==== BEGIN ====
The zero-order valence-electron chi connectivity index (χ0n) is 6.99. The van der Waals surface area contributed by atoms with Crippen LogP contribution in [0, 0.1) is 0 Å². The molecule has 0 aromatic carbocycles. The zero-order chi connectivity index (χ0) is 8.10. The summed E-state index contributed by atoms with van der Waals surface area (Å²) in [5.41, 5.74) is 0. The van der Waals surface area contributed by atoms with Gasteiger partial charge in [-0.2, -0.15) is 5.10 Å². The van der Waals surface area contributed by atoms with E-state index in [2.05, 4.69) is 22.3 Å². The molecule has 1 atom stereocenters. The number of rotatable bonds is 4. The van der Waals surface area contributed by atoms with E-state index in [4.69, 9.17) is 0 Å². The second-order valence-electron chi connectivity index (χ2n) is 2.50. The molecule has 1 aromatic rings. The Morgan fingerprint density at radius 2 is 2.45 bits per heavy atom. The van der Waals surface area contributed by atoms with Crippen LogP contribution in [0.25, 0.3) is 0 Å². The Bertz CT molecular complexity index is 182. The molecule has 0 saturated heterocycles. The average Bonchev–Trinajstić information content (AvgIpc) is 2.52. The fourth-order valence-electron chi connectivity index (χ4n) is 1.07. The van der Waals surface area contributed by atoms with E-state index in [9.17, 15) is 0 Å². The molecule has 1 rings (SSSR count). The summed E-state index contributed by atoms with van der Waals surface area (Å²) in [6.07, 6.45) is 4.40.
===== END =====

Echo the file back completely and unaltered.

The zero-order valence-electron chi connectivity index (χ0n) is 6.99. The van der Waals surface area contributed by atoms with Crippen LogP contribution in [0, 0.1) is 0 Å². The molecule has 0 aromatic carbocycles. The zero-order chi connectivity index (χ0) is 8.10. The summed E-state index contributed by atoms with van der Waals surface area (Å²) in [5.41, 5.74) is 0. The van der Waals surface area contributed by atoms with Gasteiger partial charge in [-0.2, -0.15) is 5.10 Å². The van der Waals surface area contributed by atoms with E-state index in [2.05, 4.69) is 22.3 Å². The molecule has 1 atom stereocenters. The number of rotatable bonds is 4. The van der Waals surface area contributed by atoms with E-state index in [4.69, 9.17) is 0 Å². The second-order valence-electron chi connectivity index (χ2n) is 2.50. The molecule has 1 aromatic rings. The Morgan fingerprint density at radius 2 is 2.45 bits per heavy atom. The van der Waals surface area contributed by atoms with Crippen LogP contribution in [0.25, 0.3) is 0 Å². The Bertz CT molecular complexity index is 182. The molecule has 0 saturated heterocycles. The average Bonchev–Trinajstić information content (AvgIpc) is 2.52. The fourth-order valence-electron chi connectivity index (χ4n) is 1.07. The van der Waals surface area contributed by atoms with E-state index in [9.17, 15) is 0 Å². The molecule has 1 rings (SSSR count). The summed E-state index contributed by atoms with van der Waals surface area (Å²) in [6.07, 6.45) is 4.40.